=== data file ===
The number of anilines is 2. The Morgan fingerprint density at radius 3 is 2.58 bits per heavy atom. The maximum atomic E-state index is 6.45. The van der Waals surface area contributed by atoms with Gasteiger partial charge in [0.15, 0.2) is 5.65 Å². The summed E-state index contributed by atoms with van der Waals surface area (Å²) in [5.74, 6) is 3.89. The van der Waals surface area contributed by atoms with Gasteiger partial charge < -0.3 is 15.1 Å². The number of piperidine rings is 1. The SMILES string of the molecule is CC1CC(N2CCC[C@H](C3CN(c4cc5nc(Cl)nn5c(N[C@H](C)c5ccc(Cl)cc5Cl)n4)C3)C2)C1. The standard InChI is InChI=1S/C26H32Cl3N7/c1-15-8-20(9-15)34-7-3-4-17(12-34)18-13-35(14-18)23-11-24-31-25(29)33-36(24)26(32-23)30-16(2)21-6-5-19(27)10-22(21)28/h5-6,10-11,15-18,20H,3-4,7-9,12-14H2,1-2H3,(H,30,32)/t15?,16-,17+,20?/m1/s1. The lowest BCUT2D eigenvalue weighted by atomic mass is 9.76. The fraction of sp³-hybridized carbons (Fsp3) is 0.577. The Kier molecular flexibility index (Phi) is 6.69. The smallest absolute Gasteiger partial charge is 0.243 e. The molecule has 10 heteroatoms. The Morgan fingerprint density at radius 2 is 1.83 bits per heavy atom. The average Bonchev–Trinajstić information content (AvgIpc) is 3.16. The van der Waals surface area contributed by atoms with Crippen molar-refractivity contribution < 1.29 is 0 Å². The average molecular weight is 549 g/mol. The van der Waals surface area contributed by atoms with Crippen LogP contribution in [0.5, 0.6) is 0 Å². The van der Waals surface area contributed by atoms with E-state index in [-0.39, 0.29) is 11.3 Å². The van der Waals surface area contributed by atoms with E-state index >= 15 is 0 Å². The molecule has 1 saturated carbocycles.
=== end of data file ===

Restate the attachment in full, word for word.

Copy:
The number of anilines is 2. The Morgan fingerprint density at radius 3 is 2.58 bits per heavy atom. The maximum atomic E-state index is 6.45. The van der Waals surface area contributed by atoms with Gasteiger partial charge in [0.15, 0.2) is 5.65 Å². The summed E-state index contributed by atoms with van der Waals surface area (Å²) in [5.74, 6) is 3.89. The van der Waals surface area contributed by atoms with Gasteiger partial charge < -0.3 is 15.1 Å². The number of piperidine rings is 1. The SMILES string of the molecule is CC1CC(N2CCC[C@H](C3CN(c4cc5nc(Cl)nn5c(N[C@H](C)c5ccc(Cl)cc5Cl)n4)C3)C2)C1. The standard InChI is InChI=1S/C26H32Cl3N7/c1-15-8-20(9-15)34-7-3-4-17(12-34)18-13-35(14-18)23-11-24-31-25(29)33-36(24)26(32-23)30-16(2)21-6-5-19(27)10-22(21)28/h5-6,10-11,15-18,20H,3-4,7-9,12-14H2,1-2H3,(H,30,32)/t15?,16-,17+,20?/m1/s1. The lowest BCUT2D eigenvalue weighted by atomic mass is 9.76. The fraction of sp³-hybridized carbons (Fsp3) is 0.577. The Kier molecular flexibility index (Phi) is 6.69. The smallest absolute Gasteiger partial charge is 0.243 e. The molecule has 10 heteroatoms. The Morgan fingerprint density at radius 2 is 1.83 bits per heavy atom. The average Bonchev–Trinajstić information content (AvgIpc) is 3.16. The van der Waals surface area contributed by atoms with Crippen molar-refractivity contribution < 1.29 is 0 Å². The average molecular weight is 549 g/mol. The van der Waals surface area contributed by atoms with Crippen LogP contribution in [0.5, 0.6) is 0 Å². The van der Waals surface area contributed by atoms with E-state index in [-0.39, 0.29) is 11.3 Å². The van der Waals surface area contributed by atoms with E-state index >= 15 is 0 Å². The molecule has 1 saturated carbocycles.